AI’s future in Healthcare

Oct 06, 2019

The use of Artificial Intelligence (AI) has been on the rise for the past decade, due to its wide-ranging scope and potential impact on society. AI can help to revolutionize a plethora of deep-rooted industries, including healthcare. Healthcare policy has become a focal point of concern throughout the country and world. Unlocking AI’s potential within healthcare could bring a paradigm shift to the industry as we know it, sooner than later. Recent increases in the availability of healthcare data and accelerated development of data analytics methods have begun to enable AI applications to have successful integrations in healthcare. When paired with the correct clinical questions and data, AI techniques can bring forth clinically relevant information that would otherwise be hidden to the human eye, which can drive decision making in the healthcare space.

AI operates by using sophisticated algorithms to “learn” or obtain insights inside large volumes of data, in this case the extensive amount of healthcare data. These insights can be extremely helpful when assisting physicians and aiding decision making in practice. To ensure AI is as effective as possible, it is paramount that it is provided enough accurate data. This data is generated from clinical activities such as screening, diagnosis, or treatment assignment. Data is usually available in the form of demographics, medical notes, electronic recordings from medical devices, and imaging results. Physical examination notes and clinical laboratory results are also critical sources of data but are distinguished because they contain large portions of unstructured narrative text that must first be converted into machine-understandable electronic medical records (EMR).

AI devices use two major techniques to gain insights. The first category includes machine learning (ML) techniques. In medical applications, ML techniques attempt to cluster patients’ traits to infer the probability of disease outcomes. ML uses various algorithms including linear regression, logistic regression, naïves Bayes, decision trees, random forest, support vector machine (SVM) and neural networks--depending on the desired outcome and clinical data. The second category includes natural language processing (NLP) methods that work with unstructured data, such as clinical notes or medical journals. NLP is used to enrich the structured data sources, mentioned above, by extracting information from unstructured data sources.

Despite AI’s substantial growth in the healthcare space, currently the main areas of use are in a select few disease types: cancer, nervous system disease, and cardiovascular disease. All three of these diseases are leading causes of death, therefore any improvement in detection could have immense impacts throughout all of society. Early diagnosis for these diseases can potentially be achieved through improving procedures such as imaging, genetic, EP, and EMR, which, not coincidentally, all happen to be strengths of AI.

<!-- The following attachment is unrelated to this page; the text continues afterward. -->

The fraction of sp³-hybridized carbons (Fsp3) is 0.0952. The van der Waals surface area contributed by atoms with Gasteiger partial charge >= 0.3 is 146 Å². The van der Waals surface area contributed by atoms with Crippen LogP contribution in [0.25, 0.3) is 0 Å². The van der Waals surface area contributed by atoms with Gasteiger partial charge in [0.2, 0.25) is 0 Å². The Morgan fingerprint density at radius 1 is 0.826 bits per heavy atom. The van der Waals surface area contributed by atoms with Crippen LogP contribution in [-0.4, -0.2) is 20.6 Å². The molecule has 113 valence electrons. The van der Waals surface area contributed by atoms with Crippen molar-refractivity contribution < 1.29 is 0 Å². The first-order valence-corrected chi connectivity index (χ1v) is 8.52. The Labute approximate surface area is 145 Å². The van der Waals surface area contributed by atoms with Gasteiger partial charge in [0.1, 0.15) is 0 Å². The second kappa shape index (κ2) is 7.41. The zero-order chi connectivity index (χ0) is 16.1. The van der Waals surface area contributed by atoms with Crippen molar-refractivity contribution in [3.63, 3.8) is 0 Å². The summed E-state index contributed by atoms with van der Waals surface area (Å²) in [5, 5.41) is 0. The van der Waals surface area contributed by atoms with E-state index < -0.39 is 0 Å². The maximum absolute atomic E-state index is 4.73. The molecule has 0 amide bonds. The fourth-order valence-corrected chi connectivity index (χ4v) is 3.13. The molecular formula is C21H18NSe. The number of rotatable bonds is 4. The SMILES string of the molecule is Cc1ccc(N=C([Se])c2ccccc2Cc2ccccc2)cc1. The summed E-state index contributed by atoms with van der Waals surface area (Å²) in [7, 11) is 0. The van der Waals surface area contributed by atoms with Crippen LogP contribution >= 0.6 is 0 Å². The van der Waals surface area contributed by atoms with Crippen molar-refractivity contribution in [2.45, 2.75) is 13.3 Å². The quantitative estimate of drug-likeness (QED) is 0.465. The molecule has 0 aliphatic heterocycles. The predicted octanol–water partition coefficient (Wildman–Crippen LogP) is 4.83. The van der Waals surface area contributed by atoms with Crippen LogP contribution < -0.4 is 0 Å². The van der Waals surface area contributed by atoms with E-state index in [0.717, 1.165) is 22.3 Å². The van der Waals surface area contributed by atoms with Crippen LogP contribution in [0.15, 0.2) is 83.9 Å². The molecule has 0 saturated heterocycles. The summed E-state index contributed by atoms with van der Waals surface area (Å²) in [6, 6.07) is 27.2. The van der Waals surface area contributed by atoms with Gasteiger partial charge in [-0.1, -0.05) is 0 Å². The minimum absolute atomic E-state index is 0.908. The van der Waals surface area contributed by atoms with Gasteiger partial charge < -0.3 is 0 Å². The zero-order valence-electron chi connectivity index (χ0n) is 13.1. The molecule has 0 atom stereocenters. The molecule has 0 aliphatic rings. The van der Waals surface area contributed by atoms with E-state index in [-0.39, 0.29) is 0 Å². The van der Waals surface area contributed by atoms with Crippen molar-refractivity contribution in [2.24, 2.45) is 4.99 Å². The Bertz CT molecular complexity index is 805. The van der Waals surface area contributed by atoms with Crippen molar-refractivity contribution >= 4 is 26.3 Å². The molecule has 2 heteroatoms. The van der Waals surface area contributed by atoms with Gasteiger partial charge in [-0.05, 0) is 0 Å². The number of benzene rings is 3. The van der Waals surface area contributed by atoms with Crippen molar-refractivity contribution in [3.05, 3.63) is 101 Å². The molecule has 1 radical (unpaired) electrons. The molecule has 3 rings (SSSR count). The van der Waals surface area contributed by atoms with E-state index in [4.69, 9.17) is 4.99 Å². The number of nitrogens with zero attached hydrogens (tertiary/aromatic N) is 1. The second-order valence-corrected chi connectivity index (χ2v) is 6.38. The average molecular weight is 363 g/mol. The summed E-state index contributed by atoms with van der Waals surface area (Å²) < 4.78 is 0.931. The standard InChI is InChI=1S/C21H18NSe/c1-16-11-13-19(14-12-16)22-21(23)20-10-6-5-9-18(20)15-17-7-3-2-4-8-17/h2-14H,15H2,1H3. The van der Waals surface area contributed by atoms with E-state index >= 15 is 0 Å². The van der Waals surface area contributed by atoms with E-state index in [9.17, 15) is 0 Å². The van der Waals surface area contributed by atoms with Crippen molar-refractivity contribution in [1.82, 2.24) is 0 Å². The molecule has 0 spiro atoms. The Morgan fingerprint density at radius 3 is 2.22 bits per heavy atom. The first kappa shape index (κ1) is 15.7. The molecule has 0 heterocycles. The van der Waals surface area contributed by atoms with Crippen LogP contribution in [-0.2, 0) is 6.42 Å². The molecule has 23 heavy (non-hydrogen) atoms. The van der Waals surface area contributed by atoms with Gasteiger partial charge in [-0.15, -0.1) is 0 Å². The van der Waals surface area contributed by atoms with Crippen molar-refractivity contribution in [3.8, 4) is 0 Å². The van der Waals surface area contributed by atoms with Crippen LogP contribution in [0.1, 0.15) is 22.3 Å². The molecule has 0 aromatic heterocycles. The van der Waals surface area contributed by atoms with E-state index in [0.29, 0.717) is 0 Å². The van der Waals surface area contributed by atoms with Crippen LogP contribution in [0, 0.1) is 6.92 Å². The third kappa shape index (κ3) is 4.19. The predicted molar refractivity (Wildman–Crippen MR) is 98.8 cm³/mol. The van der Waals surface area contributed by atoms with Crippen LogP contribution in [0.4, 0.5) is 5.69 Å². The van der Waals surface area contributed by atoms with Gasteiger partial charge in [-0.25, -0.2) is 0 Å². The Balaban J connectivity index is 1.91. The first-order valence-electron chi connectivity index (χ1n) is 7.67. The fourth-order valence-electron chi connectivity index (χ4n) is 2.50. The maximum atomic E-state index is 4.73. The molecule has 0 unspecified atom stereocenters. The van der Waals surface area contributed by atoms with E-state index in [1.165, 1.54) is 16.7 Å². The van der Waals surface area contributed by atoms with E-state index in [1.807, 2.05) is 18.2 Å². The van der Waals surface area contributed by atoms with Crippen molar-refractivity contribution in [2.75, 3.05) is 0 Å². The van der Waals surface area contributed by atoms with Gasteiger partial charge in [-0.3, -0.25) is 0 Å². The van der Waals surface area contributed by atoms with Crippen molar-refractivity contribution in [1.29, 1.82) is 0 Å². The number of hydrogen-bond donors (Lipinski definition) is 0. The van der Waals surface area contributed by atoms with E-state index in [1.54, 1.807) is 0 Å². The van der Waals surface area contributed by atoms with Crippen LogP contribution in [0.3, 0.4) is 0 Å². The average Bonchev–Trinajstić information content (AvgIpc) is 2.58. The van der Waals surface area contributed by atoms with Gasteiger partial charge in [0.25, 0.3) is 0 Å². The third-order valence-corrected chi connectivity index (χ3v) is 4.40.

A quick example of AI’s “real world” application in healthcare is its usage in attempting to detect early diagnosis of strokes. Eighty-five percent of Thrombotic strokes are caused by a blood clot in the region of the brain called “cerebral infraction”. Because of the inability to diagnose this early, only a few patients can receive timely treatment. As a result, a movement detecting AI device was developed to aid in early stroke prediction. Two ML algorithms were implemented into the device to build the model for prediction. The data gathered from this machine was collected and further modeled by ML algorithms, such as SVM. The algorithm final output could then correctly classify 90.5% of at-risk patients correctly.

Although AI is attracting a significant amount of attention throughout the medical research community, real-world implementation into medical practice still faces some hurdles. Regulations could possibly hinder AI’s ability to reach its full potential in medical practice. Current regulations do not have standards to assess the safety and efficacy of AI. Regulations also do not address a possible ethical backlash of AI in healthcare, like that of which autonomous vehicles have faced. Another potential obstacle is assuring accurate and sufficient data exchange. For AI to work well, it needs to be continuously trained by clinical data. After an AI’s systems are deployed with initial training from historical data, a continual data supply becomes a critical factor for further deployments and improvements of the system. Unfortunately, the current healthcare environment does not provide any incentives for sharing data on the system, but a healthcare revolution could soon start to materialize, in which rewards are shifted from treatment volume to treatment outcome. Under this new environment all parties in the healthcare system would have a much greater incentive to compile and exchange information. Research suggests that harnessing the power of data and analytics will play a large role in determining its impact and ability to progress in the future.